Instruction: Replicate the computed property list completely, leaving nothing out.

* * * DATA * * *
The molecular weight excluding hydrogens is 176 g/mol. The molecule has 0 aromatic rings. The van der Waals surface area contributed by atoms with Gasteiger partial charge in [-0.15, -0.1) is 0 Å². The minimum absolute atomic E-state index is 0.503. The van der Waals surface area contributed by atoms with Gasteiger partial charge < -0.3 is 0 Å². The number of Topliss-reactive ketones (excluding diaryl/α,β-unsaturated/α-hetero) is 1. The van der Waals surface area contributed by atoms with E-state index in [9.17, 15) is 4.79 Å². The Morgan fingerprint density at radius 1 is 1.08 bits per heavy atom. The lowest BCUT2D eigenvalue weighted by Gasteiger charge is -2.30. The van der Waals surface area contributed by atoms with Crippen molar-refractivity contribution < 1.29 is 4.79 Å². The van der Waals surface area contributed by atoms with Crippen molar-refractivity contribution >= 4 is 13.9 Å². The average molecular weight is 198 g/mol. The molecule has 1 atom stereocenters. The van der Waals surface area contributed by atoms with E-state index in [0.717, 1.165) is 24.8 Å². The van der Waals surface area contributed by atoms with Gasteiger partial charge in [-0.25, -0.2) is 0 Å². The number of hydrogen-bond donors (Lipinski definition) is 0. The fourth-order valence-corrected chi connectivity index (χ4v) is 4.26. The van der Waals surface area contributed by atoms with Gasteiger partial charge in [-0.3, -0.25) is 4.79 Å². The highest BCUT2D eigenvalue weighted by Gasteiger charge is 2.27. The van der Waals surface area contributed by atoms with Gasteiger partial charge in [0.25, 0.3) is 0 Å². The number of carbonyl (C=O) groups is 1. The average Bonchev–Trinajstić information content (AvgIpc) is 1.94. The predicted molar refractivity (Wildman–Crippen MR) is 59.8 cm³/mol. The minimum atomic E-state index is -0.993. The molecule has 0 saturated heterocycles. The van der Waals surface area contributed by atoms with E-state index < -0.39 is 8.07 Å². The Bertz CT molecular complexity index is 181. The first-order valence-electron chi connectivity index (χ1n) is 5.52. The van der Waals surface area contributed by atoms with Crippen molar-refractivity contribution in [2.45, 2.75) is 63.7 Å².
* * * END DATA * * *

The molecular weight excluding hydrogens is 176 g/mol. The molecule has 0 aromatic rings. The van der Waals surface area contributed by atoms with Gasteiger partial charge in [-0.15, -0.1) is 0 Å². The minimum absolute atomic E-state index is 0.503. The van der Waals surface area contributed by atoms with Gasteiger partial charge < -0.3 is 0 Å². The number of Topliss-reactive ketones (excluding diaryl/α,β-unsaturated/α-hetero) is 1. The van der Waals surface area contributed by atoms with E-state index in [9.17, 15) is 4.79 Å². The Morgan fingerprint density at radius 1 is 1.08 bits per heavy atom. The lowest BCUT2D eigenvalue weighted by Gasteiger charge is -2.30. The van der Waals surface area contributed by atoms with Crippen molar-refractivity contribution < 1.29 is 4.79 Å². The van der Waals surface area contributed by atoms with Crippen molar-refractivity contribution >= 4 is 13.9 Å². The average molecular weight is 198 g/mol. The molecule has 1 atom stereocenters. The van der Waals surface area contributed by atoms with E-state index in [0.717, 1.165) is 24.8 Å². The van der Waals surface area contributed by atoms with Gasteiger partial charge in [-0.25, -0.2) is 0 Å². The number of hydrogen-bond donors (Lipinski definition) is 0. The fourth-order valence-corrected chi connectivity index (χ4v) is 4.26. The van der Waals surface area contributed by atoms with Gasteiger partial charge in [-0.3, -0.25) is 4.79 Å². The highest BCUT2D eigenvalue weighted by Gasteiger charge is 2.27. The van der Waals surface area contributed by atoms with Gasteiger partial charge in [0.25, 0.3) is 0 Å². The number of carbonyl (C=O) groups is 1. The average Bonchev–Trinajstić information content (AvgIpc) is 1.94. The predicted molar refractivity (Wildman–Crippen MR) is 59.8 cm³/mol. The minimum atomic E-state index is -0.993. The molecule has 0 saturated heterocycles. The van der Waals surface area contributed by atoms with E-state index < -0.39 is 8.07 Å². The Bertz CT molecular complexity index is 181. The first-order valence-electron chi connectivity index (χ1n) is 5.52. The van der Waals surface area contributed by atoms with Crippen molar-refractivity contribution in [2.45, 2.75) is 63.7 Å².